Evidence is fine but it remains just that without supporting logic. Modern medicine, because of the tools at its disposal has generated mountains of data, but understanding is generally slow, the idea that many diseases owe their origins to poor digestion is an old idea that was jettisoned to the dung heap until recently. What has the brain got to do with the stomach was a question much asked…and with much sarcasm until recent re understanding of the stomachs importance.
    Definition tearing w.r.t allopathy is old hat, let us give it a wide berth and use the term modern medicine, calling it symptom based medicine is a little too limiting and even belittling.
    No homeopath wants people to believe anything, they give medicines, people report results.

    Homeopaths are pretty logical people too, it is only that they try to find the logic within the symptomatic framework rather than without, most modern homeopaths understand that there is still something bizarre as to the science, it is just that they cannot disbelieve the amount of evidence collected in their favor, individual or collective.

    I think Galileo long destroyed the rationality argument, the very concept of inertia itself defies ordinary logic and plain human intuition. Logic has become hand maiden to the evidence, and none more so in the age of relativity and the quantum. Even Bacon got it, why not us?

    The evidence in some cases needs the right tools to become visible, snakes were considered pure blind until we knew some of them had IR vision, bats were understood only after ultra sound was understood, understanding why the sky was blue required its own framework, what I am saying is that we cannot be sure that the tools and framework required to understand older medical systems is still not upon us.

    Sophistication, I think you got it wrong, just because the tools or the ideas are primitive does not mean that its effectiveness is so too. The drug and symptom pictures of some of the medical systems are extremely detailed and in some cases surprising too. As I remarked about the professor, one should at least try to gain some knowledge about the systems one is discussing. Not by logic, but by the lens through which it views its world, until this is done, you are bound to argue rather than appreciate.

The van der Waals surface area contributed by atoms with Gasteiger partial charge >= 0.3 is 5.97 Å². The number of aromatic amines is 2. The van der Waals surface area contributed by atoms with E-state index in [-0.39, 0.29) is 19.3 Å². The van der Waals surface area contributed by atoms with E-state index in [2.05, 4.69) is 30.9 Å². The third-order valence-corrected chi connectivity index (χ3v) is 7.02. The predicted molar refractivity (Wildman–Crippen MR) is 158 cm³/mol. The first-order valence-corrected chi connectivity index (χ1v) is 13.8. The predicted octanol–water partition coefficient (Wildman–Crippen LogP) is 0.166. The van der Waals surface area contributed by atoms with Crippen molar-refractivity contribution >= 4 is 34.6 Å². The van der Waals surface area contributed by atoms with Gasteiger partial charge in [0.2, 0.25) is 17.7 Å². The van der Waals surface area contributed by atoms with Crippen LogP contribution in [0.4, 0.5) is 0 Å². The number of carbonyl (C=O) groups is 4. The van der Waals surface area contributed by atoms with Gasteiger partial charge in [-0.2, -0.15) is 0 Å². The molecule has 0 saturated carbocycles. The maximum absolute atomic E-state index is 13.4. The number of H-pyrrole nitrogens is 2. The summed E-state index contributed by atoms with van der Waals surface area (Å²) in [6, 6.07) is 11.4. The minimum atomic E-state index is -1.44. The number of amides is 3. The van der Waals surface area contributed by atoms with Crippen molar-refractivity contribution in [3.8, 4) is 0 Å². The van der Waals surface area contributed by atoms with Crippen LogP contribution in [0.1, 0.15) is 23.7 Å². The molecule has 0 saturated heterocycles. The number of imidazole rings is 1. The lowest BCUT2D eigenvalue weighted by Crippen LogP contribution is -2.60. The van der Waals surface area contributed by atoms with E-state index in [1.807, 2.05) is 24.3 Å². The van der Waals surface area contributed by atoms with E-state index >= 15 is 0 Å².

I understand that you misunderstand Einstein, and I understand that Einstein understood his science, so there seems no point in taking this further.
    If you can go through the medical forums, there is a great deal of anxiety about modern medicine. It is not that people are not benefited, most are, visibly and data wise so, it is just that it seems to fall short in certain cases, and in many of these cases once the people revert back to traditional systems, however non scientific they are, they seem to report main and supplemental relief too. Terming it as placebo is mere escapism.

    In a nutshell what I was saying is that given the reported efficacy, this seems to be an area about which further information is to be gained before we throw it away. So let us give it some time, and let those who want to take it, or report benefit from it, be so.

    Don’t need to rehash the….Science always starts with saying I do not know, rather than by informed or uninformed opinion, this was the Platonic-Aristotelian error, (this does not mean they were lesser men) one has to wait and watch, and some things do demand careful watching.

    Homeopathy and other medical systems could be one of those, this is all that one tries to say. By booing it down we are doing quite some harm.

    Before we understood the value of human milk, we said that all milk is milk, before we understood ecology, a tree was a tree, and much of it was destroyed before we could sense its true worth. Today we see those oldies as stupid, and this could be the fate of many moderns too, to me many so called rationalists seem too anxious to claim the front seat.